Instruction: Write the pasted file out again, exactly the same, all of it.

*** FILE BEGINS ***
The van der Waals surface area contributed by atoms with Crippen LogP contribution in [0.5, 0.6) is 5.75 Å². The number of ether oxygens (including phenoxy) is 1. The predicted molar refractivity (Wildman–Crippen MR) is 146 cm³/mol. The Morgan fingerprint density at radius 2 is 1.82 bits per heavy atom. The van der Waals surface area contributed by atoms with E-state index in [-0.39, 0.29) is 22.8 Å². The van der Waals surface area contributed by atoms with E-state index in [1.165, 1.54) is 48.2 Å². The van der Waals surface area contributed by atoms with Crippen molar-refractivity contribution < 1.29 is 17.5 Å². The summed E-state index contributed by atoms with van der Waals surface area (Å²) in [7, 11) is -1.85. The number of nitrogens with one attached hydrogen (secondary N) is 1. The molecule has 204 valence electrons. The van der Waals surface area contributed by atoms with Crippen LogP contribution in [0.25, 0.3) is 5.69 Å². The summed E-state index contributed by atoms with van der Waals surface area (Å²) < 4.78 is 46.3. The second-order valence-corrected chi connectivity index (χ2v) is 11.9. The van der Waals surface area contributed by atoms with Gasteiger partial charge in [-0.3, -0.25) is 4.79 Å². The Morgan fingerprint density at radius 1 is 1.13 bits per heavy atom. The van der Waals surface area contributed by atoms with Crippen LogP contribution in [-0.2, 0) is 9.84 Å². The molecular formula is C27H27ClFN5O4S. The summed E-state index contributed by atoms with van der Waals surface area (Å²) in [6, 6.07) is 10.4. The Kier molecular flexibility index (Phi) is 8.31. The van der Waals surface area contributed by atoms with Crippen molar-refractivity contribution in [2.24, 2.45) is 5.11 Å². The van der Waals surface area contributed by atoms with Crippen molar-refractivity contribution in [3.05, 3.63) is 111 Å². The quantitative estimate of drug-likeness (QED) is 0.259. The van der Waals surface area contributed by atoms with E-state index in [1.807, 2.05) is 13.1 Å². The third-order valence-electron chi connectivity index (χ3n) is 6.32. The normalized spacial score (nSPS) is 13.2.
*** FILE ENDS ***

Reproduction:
The van der Waals surface area contributed by atoms with Crippen LogP contribution in [0.5, 0.6) is 5.75 Å². The number of ether oxygens (including phenoxy) is 1. The predicted molar refractivity (Wildman–Crippen MR) is 146 cm³/mol. The Morgan fingerprint density at radius 2 is 1.82 bits per heavy atom. The van der Waals surface area contributed by atoms with E-state index in [-0.39, 0.29) is 22.8 Å². The van der Waals surface area contributed by atoms with E-state index in [1.165, 1.54) is 48.2 Å². The van der Waals surface area contributed by atoms with Crippen molar-refractivity contribution < 1.29 is 17.5 Å². The summed E-state index contributed by atoms with van der Waals surface area (Å²) in [7, 11) is -1.85. The number of nitrogens with one attached hydrogen (secondary N) is 1. The molecule has 204 valence electrons. The van der Waals surface area contributed by atoms with Crippen LogP contribution in [0.25, 0.3) is 5.69 Å². The summed E-state index contributed by atoms with van der Waals surface area (Å²) < 4.78 is 46.3. The second-order valence-corrected chi connectivity index (χ2v) is 11.9. The van der Waals surface area contributed by atoms with Gasteiger partial charge in [-0.3, -0.25) is 4.79 Å². The Morgan fingerprint density at radius 1 is 1.13 bits per heavy atom. The van der Waals surface area contributed by atoms with Crippen LogP contribution in [-0.2, 0) is 9.84 Å². The molecular formula is C27H27ClFN5O4S. The summed E-state index contributed by atoms with van der Waals surface area (Å²) in [6, 6.07) is 10.4. The Kier molecular flexibility index (Phi) is 8.31. The van der Waals surface area contributed by atoms with Crippen molar-refractivity contribution in [2.24, 2.45) is 5.11 Å². The van der Waals surface area contributed by atoms with Crippen molar-refractivity contribution in [3.05, 3.63) is 111 Å². The quantitative estimate of drug-likeness (QED) is 0.259. The van der Waals surface area contributed by atoms with E-state index in [1.807, 2.05) is 13.1 Å². The third-order valence-electron chi connectivity index (χ3n) is 6.32. The normalized spacial score (nSPS) is 13.2.